Taking the UZR Out Of Uzer Error

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On Monday I tossed off a quick link to a column by Smilin' Geoff Baker in the Seattle Times. I used it to make reference to the fact that Jason Bay's defensive skills may have been denigrated to the point where he's actually underrated in LF. Or at least not bad enough to the point where it had a major effect on his free agent value this offseason.

The column made a larger point of trying to dissect the usefulness of UZR (quick explanation here for those of you that just come here for my Bat Attack Roundups) in light of its often dramatic year-to-year swings for a player. It's a discussion I've had with Rob on occasion. Baker used Adam LaRoche as an example, I brought it up a couple weeks ago after a perusing of Jacoby Ellsbury's numbers. As Baker notes, even though park factor is accounted for in UZR it's hardly the most foolproof part of the metric. But, the more sound explanation for players having varied year to year numbers (especially when playing for the same team) is simply sample size.

With a typical outfielder getting at least twice as many plate appearances as he does defensive chances, when reading advanced stats we've all learned to trust a single season's offensive numbers to paint an accurate portrait of a player, but to factor 3 years of defensive numbers. It makes sense, but it doesn't solve the perception problem of simply looking at a guy's UZR numbers and trying to figure what kind of fielder he is right now. Common sense tells you that you can't simply average the numbers since each year will have a different number of defensive chances, and while the reality of a player that has posted a -14.2, +10, -6.9, +12.1 is that he's got average range and average arm, it doesn't look that way on the page.

So to solve the perception problem and stop dummies like me from misunderstanding/misinterpreting the meaning of UZR, I have a humble proposal. Do away with the year-to-year UZR rating of a player, and replace it with a single career number. Beginning in a player's second year the problem of small sample size will start to dissipate and on a single look you'll be able to make a quick judgement on just how much, or how little, he's able to do in the field. To account for diminishing skills with age or trouble playing in a new park, each player's career UZR can have a little up or down arrow like the Beckett Price Guides of old representing whether his number has gone up or down in his last 400 defensive chances.

I spent time last night investigating the calculation of UZR but since the last math class I took was something called "Math For Liberal Arts II" I didn't understand most of the mechanics. But I do understand the time and effort Mitchel Lichtman put into creating and revising the stat to factor in as much relevant information as possible about dudes goin' nuts in your outfield/infield. Like donning a mint condition vintage Garfield shirt on an important date, my suggestion is mostly an aesthetic one. But one that I think has some merit.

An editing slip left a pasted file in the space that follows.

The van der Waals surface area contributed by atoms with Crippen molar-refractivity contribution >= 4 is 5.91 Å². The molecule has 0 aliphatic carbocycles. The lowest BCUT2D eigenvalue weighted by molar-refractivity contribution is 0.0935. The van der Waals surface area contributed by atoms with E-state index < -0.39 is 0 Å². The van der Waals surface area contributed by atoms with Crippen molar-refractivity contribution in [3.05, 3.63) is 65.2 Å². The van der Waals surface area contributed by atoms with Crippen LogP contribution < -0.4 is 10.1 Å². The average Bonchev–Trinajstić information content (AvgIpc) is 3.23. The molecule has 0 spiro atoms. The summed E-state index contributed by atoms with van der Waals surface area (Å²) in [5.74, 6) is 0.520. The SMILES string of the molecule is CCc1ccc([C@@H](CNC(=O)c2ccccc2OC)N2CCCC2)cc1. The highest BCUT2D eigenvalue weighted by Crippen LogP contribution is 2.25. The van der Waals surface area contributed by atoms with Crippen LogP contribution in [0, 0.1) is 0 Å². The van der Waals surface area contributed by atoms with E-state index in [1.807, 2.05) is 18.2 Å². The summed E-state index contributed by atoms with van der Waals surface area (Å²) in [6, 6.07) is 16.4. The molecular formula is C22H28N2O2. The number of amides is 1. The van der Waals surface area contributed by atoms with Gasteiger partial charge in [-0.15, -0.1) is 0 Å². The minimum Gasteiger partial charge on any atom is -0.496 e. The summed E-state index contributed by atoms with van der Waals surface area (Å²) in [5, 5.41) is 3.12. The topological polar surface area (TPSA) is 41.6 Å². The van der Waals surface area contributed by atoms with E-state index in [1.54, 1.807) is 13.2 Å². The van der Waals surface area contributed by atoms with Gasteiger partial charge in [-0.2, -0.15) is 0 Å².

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I think ballpark adjustments are the most difficult aspect of defensive metrics. The last two guys to ply their trade in front of the Green Monster has terrible, awful numbers. Is that because balls that carom off the wall count as unplayable? There are so few opportunities for them to make + plays, perhaps it squeezed Manny and Bay.

Ellsbury will be a good litmus test has he's a fast guy who takes bad routes to the ball. There isn't much margin for error when the fence is 250 feet from the plate.


I'm trying my best to find holes in Catshirt's argument and I cannot. Is it because he has postulated a sound statistical paradigm, or is it because all those math classes I took to fulfill my minor were worthless?

One great point: arrows are excellent graphical ways for us to easily understand how a player's career is progressing. Franklin Gutierrez: number two with a bullet!


Mark Teixeira and Ryan Howard are another great example of the shortcomings of UZR. UZR (and UZR/150) has Howard listed as a better fielder than Teixeira but an appeal "to the eyes" would lead nearly everyone to say otherwise...

UZR hates first basemen.

I like the UZR solo but his best work was defintely with Wu Tang.

Am I the only one who is creeped out by the picture accompanying this post?

How does this relate to Jeter's terrible play? As we know, he is the ultimate "compiler" and therefore not eligible for the HOF. Now Brady Anderson, on the other hand...DOMINANT for a short period of time. That fits the criteria.

but an appeal "to the eyes" would lead nearly everyone to say otherwise...

It's that sort of bias that a stat like UZR seeks to destroy. Also, your inherent racism against big brown people.

Also, it looks like Kris' idea has inspired some other writers to come up with their own theses.

A baseball card reference? Followed by a Wu-tang joke? You people are just pandering to me at this point.

I got my UZR back
You stats is wack
face it Catshirt is back

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